A Born To Run Book Review – Born to Run: The hidden tribe, the ultra runners, and the greatest race the world has never seen.
By Christopher McDougall
The best runner leaves no tracks.
~ Tao Te Ching
The above quote says it all. If you understand the real meaning of these six little words, you probably don’t need to read Christopher McDougall’s book. But you would miss a great adventure. This book has become one of my all-time favourites. Really it is that good. It even made me buy two pairs of freaky looking running shoes. It has even convinced me that Jesus, contrary to modern opinion, did wear some wicked foot wear. You will also not get to read about the running people, the Rarámuri aka the Tarahumara.
These Native American people of northwestern Mexico are renowned for their long-distance running ability. Living in caves and shelters in the Copper Canyons of northwestern Mexico. They live a simple life. Without crime, lies and high rates of diseases like cancer.
You will also miss the fact that runners wearing state of the art running shoes are 123 percent more likely to get injured than runners in cheap shoes. Or the fact that eight out of ten runners are hurt every year.
This is where Christopher McDougall’s adventure starts. In a doctor’s surgery trying to find out why he is always in pain from doing something that should come naturally. His journey of discovery takes us to the Copper Canyons in search of the Rarámuri and Caballo Blanco – the White Horse.
Think Easy, Light, Smooth and Fast. You start with easy, because if that’s all you get, that’s not so bad. Then work on light. Make it effortless, like you don’t give a shit how high the hill is or how far you’ve got to go. When you’ve practiced that so long that you forget you’re practicing, you work on making it smoooooooth. You won’t have to worry about the last one – you get those three, and you’ll be fast.
Born to Run also introduces the reader to Dr Ruth Heidrich. At 78 years young, this remarkable lady after facing breast cancer in her forties, turned to a leafy green diet to try help beat the disease. Now a seasoned raw vegan IronLADY she still competes in hardcore Ironman Triathlons allover the world. Her story and her book A Race for Life, really did inspire me to give up meat and milk. My motives I’m ashamed to say, were not driven out of compassion for farm animals, but for the love of me!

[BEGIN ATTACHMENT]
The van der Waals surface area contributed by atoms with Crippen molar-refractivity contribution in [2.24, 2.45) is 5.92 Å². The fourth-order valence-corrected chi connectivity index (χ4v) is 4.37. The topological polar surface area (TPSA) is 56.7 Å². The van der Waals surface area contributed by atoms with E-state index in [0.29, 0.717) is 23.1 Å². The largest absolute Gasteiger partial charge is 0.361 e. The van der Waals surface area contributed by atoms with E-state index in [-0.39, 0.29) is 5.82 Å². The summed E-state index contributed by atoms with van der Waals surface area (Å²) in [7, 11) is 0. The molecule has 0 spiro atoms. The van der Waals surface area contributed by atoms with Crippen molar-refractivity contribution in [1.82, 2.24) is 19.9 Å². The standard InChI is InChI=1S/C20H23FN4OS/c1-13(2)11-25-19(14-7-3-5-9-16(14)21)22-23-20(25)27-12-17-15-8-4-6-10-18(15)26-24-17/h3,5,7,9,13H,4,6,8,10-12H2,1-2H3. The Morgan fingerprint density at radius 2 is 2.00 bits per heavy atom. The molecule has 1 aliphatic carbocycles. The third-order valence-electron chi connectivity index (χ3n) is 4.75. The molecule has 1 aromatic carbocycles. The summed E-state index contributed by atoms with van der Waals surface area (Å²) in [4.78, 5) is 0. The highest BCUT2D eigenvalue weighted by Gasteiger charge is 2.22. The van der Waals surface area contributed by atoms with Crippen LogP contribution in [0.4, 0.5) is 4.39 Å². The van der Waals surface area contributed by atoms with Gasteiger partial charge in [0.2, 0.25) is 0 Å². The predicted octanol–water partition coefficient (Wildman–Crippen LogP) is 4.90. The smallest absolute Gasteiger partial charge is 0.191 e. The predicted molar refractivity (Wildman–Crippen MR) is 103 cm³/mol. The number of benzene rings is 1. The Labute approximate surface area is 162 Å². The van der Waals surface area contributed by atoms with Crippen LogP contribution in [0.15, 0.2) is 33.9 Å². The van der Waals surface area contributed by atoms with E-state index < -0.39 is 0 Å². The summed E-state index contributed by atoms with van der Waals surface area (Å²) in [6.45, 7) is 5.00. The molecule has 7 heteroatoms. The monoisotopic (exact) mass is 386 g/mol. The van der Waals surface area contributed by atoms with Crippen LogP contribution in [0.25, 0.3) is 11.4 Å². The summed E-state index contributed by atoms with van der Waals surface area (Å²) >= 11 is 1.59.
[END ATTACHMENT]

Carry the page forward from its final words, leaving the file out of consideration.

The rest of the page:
But you can’t be strong without eating meat, right? Well, Dr Ruth and another vegan athlete prove that this is nonsense. Meet Scott Jurek. The world’s greatest ultra-distance runner and a strict vegan. He noticed he could train harder and recovered quicker by replacing burgers with vegetables. Read my review of Eat & Run by Scott Jurek.
The book explains why the Tarahumara elders can still run for days on end, on eating little more than corn and the odd mouse. They also don’t get injured while running up and down boulder strewn tracks while wearing hand made Jesus Creepers. This is where the real body of the book is at. Running “barefoot” seems to be the bitter pill that many injured runners are looking for. By ditching comfy, cushioned trainers are sensitive feet will soon teach us to run in a different way. Like we did when we were kids. By landing on the mid foot instead of bouncing off our heels we run more like the Tarahumara.
We might never be hardy enough to hunt deer by running them to their death by exhaustion. Our air-cooled supremacy among the animal kingdom need not be explored to the fullest. But we can learn to tread lightly on this earth by running like we were born to do and eating more like the Rarámuri.
Every morning in Africa, a gazelle wakes up, it knows it must outrun the fastest lion or it will be killed. Every morning in Africa, a lion wakes up. It knows it must run faster than the slowest gazelle, or it will starve. It doesn’t matter whether you’re the lion or a gazelle-when the sun comes up, you’d better be running.
~ Roger Bannister
I probably will never enter an ultra marathon. But largely thanks to this book, know that running can make you happier, and healthier. A lot of great men and women know and have known this. Emil Zatopek, Roger Bannister, Scott Jurek, Dr Ruth Heidrich, Nelson Mandela and Abraham Lincoln have a lot in common. Mandela even in prison, continued to run seven miles a day in place in his cell. While Lincoln “could beat all the other boys in a footrace”.
His love of life shone through every movement.
~ Ron Clarke on Zatopek
Read my Born to Run Audiobook Review.
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